Dot-to-Dot: Connecting Female Empowerment with Children’s Books
Posted on September 21, 2012, by Allen Ross, Half the Sky Movement
As a business consultant with an interest in nonprofits, Kevin McCaffrey was familiar with the tools that NGOs use to counteract the subjugation of women. But when he visited the Democratic Republic of the Congo to witness the charitable work there firsthand, he realized that something was missing from the dizzying array of microfinance, education, and entrepreneurship programs: women's creativity. To make sure this vast, untapped resource could be put to use affecting positive change, Kevin recruited some friends to found Dot-to-Dot, an organization that tackles female oppression through the medium of children's books.
Kevin recounts how impressed he was after watching a group of courageous Congolese women, all of whom had suffered serious trauma in their lives, perform a series of short plays that they had written themselves. He had been told that these women lacked any meaningful skills like writing or basic math and needed to be taught soap-making or another basic trade. Yet these women clearly possessed a fantastic skill: storytelling. It felt like a waste of genuine talent. "I was trying to find a vehicle that would allow women like those that I met in Congo to translate their creativity into something that helps their communities," Kevin said.
A girl in Bolivia participates in a Dot-to-Dot creative writing workshop.
With two complementary aims in mind, both to promote awareness of the struggles of women worldwide and to contribute to the education of girls, Kevin's model for Dot-to-Dot began to take shape. Kevin personally traveled around the world to conduct a series of creative writing workshops for children in communities where young women might face serious repercussions just for being girls. The material gathered from each community — all the plots, settings, and characters his students' imaginations could offer — was sent to an award-winning writing team he assembled back in the United States. The writers wove together and polished the most promising narrative threads of the bunch, interfering as little as possible with the authors' original visions. The end result is a collection of children’s books based on the collective creativity of more than 225 young women and children and dozens of volunteers from countries around the world.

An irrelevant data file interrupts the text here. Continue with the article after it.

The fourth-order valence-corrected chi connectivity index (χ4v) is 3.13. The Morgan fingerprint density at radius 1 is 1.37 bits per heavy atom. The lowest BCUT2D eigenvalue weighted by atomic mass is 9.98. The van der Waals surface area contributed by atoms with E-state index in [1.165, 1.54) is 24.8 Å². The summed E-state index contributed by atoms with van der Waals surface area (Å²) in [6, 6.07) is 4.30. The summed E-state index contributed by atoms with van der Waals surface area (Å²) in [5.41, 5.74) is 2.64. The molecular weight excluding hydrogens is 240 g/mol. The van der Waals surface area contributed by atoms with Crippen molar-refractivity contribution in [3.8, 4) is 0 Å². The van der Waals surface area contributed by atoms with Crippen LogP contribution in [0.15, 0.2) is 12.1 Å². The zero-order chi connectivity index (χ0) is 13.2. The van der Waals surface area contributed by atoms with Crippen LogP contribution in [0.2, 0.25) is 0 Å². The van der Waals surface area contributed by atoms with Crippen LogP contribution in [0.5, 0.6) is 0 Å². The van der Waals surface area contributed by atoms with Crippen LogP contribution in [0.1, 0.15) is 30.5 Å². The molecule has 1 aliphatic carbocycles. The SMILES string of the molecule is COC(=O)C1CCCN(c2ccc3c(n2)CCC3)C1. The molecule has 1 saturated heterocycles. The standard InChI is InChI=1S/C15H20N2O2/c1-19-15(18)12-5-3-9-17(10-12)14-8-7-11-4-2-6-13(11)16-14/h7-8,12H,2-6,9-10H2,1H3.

That would likely be enough to create an incredible collection of children's books, but Kevin had other ideas in mind. Aiming to adapt the message of Nicholas Kristof and Sheryl WuDunn's Half the Sky: Turning Oppression into Opportunity for Women Worldwide for a younger audience, each book also contains a short, region-specific biography of an inspiring female role model, a profile of an NGO doing important work in the area, and ways for kids to get involved in global activism. At the end of the process, Dot-to-Dot would be left with a truly unique children's book — one made more powerful and more meaningful by the chorus of voices that helped create it.
Kevin poured all the resources he could spare into Dot-to-Dot. "I was going to go to business school or go into private equity," he said. "I chose to focus on launching this."